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against them, in the Prefatory Speech, which ftands as an Introduction to The State, &c.

In the prosecution of this defign, the Letter-writer attacks the General with great feverity. Sir William Howe likewife comes in for a fhare of our Author's keen animadverfions; and the pamphlet concludes with the following paragraph:

Harfh as thefe obfervations may to you appear, they are fuch as have occurred, on the Prefatory Speech, to a mind unbiaffed by party, and uninfluenced by power. They will, I am almoft perfuaded, have little weight with an understanding like yours: but if they shall ferve to convince the candid and impartial, that to the misfortune of having loft an army, you have added the crime of wilful and unjust accufation; the purpose of this Writer will not be entirely unaccomplished. His mind will, in all events, receive a fecret fatisfaction, in having attempted to defend innocence from the imputation of guilt, and in having affixed to guilt the infamy it de. ferves.'


Art. 18. Female Restoration, by a moral and phyfical Vindication of Female Talents: In Oppofition to all dogmatical Affertions relative to the Disparity in the Sexes. Dedicated to her Majefty; and humbly addreffed to the Ladies of Great Britain and Ireland. By a Lady. 4to. 3s. fewed. Macgowan. 1780.

Whether this performance was ferioufly written in ' vindication of female talents,' or ludicrously with a view to expofe them, we pretend not to determine. If the former was its object, the execution is fo imperfect and injudicious, that it will add little credit to the caufe it undertakes to vindicate; if the latter, the ridicule is so obscure, and fo feeble, that the Ladies have very little mischief to apprehend from it.

The Author, or Authorefs (as the Writer flyles herself), informs the Ladies of Great Britain and Ireland,' that the hath 'rufhed forth the champion of their caufe, without fubfidies, without fuecours, and with fcarce a troop of well-muftered ideas hath taken the field.' This literary amazon, who hath dared to take the field by herself, and is determined to fight her way through the thickest phalanx of the other fex, without waiting till her troops are mustered to fupport her, takes care to inform us, that the is quite in earnest, and that nothing is farther from her thoughts than to turn the women into ridicule, and make them appear more contemptible than ever. A ferious addrefs to reafon and good fenfe, a thorough difquifition of the fource and progrefs of that empire the men have affumed over us, and the cause of our present state of subjection, with moral and phyfical reafons to prove our natural equality with the men in every thing, are what compofe the fubftance of the following fheets.'-This is verily an arduous undertaking, and requires great skill as well as great courage; and at no rate can be accomplished without a large troop of well-mufered ideas.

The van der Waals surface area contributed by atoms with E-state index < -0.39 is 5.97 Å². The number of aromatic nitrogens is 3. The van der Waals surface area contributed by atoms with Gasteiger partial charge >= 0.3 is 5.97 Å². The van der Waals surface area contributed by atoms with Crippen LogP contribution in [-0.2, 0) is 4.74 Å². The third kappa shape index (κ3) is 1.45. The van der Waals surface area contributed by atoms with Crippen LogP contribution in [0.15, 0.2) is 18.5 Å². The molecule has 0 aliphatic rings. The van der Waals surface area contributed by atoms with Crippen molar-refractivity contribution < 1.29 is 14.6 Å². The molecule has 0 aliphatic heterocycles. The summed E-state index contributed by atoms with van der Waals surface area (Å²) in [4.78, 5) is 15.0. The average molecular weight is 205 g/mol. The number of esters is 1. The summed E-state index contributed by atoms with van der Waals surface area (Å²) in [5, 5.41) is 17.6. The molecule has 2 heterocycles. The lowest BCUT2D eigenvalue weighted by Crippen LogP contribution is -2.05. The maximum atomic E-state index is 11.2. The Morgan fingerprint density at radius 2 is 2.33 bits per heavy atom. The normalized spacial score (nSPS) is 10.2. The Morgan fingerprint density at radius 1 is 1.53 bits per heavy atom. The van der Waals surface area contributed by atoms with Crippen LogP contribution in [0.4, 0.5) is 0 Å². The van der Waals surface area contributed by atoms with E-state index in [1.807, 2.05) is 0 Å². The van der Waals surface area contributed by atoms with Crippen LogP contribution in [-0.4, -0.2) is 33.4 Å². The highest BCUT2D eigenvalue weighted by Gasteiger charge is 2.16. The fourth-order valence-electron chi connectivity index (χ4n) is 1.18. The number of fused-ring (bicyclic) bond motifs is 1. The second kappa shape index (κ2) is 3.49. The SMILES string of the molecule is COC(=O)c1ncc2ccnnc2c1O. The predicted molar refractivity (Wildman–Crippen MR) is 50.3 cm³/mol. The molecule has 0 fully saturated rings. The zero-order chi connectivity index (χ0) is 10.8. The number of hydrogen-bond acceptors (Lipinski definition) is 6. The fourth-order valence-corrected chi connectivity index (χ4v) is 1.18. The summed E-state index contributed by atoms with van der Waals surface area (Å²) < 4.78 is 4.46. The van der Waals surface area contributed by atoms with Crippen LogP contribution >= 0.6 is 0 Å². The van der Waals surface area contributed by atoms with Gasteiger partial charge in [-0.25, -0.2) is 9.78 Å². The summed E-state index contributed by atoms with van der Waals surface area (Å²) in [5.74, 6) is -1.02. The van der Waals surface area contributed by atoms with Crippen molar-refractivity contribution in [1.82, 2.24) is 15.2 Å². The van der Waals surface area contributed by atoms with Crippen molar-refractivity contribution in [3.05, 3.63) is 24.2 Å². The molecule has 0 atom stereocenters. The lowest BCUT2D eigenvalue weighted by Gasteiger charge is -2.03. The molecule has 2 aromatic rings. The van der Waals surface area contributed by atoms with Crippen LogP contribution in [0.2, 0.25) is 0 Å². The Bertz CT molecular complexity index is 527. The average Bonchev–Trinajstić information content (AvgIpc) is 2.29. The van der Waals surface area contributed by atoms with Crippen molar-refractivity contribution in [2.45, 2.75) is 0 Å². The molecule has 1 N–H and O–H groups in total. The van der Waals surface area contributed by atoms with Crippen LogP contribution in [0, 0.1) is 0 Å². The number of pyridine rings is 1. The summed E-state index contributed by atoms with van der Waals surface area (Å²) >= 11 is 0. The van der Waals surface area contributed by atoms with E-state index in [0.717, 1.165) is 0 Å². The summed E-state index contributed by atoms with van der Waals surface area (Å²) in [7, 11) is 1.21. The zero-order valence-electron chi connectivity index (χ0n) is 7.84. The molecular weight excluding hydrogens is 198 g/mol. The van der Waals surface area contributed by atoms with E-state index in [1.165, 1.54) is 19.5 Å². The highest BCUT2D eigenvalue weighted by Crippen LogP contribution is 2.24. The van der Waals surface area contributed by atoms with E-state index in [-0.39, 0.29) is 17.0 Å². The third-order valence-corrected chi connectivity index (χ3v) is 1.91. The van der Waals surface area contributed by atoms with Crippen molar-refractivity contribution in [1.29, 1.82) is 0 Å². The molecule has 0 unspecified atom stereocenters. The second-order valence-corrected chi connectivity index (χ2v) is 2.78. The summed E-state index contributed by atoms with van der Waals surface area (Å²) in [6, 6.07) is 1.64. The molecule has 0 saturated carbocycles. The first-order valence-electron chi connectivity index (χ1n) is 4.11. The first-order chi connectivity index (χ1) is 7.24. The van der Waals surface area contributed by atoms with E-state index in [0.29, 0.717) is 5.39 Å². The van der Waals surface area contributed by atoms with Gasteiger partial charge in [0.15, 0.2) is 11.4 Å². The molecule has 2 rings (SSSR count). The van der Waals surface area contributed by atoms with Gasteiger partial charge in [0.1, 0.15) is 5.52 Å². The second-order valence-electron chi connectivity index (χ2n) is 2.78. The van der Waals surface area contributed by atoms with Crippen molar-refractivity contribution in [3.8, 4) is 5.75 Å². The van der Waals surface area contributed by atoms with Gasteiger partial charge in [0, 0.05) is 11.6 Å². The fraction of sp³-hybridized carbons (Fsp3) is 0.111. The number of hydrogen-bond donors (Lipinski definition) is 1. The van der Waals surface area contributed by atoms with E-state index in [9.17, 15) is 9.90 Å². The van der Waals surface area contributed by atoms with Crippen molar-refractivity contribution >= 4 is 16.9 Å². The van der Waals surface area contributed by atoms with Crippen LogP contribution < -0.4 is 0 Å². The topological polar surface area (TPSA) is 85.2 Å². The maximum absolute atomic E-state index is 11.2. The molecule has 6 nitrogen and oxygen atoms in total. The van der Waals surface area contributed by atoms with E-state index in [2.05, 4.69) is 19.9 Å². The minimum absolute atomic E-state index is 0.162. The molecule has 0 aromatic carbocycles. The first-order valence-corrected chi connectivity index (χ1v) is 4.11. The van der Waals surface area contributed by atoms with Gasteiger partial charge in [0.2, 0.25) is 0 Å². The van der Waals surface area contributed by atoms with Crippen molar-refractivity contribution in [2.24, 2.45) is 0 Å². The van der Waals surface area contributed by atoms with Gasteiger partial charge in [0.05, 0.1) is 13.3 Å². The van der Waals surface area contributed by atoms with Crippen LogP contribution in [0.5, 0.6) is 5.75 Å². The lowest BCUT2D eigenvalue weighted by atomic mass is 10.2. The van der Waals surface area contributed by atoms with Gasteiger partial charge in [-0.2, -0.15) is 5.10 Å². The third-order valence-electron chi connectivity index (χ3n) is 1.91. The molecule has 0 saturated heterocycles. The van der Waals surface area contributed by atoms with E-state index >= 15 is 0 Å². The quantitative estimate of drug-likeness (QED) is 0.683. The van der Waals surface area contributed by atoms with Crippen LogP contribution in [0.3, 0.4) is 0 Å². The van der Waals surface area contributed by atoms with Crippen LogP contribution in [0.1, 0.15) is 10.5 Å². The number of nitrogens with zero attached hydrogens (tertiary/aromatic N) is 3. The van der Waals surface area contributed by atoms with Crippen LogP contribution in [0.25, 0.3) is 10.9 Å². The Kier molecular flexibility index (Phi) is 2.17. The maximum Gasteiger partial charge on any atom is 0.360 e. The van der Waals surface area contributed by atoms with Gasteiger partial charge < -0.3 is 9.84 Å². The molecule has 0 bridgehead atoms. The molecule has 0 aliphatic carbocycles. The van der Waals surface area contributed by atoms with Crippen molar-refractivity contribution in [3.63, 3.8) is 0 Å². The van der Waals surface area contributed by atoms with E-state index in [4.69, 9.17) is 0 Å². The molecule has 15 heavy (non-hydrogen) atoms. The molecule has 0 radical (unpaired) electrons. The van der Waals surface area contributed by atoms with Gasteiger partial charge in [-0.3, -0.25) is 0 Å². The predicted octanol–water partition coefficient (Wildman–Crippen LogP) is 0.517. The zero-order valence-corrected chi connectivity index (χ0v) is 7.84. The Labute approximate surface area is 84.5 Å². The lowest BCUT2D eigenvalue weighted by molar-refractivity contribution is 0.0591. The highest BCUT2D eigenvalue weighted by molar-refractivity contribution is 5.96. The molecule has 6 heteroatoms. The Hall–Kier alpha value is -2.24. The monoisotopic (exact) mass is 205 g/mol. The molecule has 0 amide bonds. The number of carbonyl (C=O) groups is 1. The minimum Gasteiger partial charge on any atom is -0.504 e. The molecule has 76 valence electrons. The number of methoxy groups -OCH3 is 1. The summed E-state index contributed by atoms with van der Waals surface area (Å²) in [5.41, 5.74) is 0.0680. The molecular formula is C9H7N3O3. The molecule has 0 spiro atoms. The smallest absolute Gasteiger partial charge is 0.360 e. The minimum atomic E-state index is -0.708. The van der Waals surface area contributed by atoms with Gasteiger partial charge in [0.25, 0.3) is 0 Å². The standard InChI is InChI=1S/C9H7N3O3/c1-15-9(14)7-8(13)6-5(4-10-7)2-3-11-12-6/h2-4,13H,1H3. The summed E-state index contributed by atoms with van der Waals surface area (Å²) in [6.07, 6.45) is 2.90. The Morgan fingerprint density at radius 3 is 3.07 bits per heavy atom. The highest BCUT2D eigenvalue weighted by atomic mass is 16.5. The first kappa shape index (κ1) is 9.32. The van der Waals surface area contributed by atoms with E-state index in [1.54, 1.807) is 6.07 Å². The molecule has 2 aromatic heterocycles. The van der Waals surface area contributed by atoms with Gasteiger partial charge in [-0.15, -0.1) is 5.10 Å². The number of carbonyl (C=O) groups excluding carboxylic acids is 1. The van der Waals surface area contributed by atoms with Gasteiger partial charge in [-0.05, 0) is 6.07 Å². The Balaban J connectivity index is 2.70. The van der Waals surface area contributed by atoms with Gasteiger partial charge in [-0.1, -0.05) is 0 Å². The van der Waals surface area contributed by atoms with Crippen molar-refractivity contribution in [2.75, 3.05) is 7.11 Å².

If the Writer's profeffions be fincere, this performance is defigned to prove, not only the equality of the women to the men in every thing ;

Originally delivered in the Houfe of Commons.


but even their fuperiority in moft things. This is turning the tables on proud man with a witnefs! One objection to this female hypothefis, arifing from the fubfequent creation of the woman, is thus commodiously answered, 'It was God's will, and he hath not thought proper to give us any reafon for it.'-Farther-' if it be added, that Eve was not only created after Adam, but was formed out of one of his ribs agreed: but Adam was made of clay is that a reason that clay was more noble than him?- After all, this argument can only relate to Eve; other women being no wife indebted to their hufbands for their creation, and do not pretend to be of a more perfect nature than their children, though they contribute to their production in quite a different manner from Adam with respect to Eve? Are we told in jest or earnest, that children do not spring from their parents fides?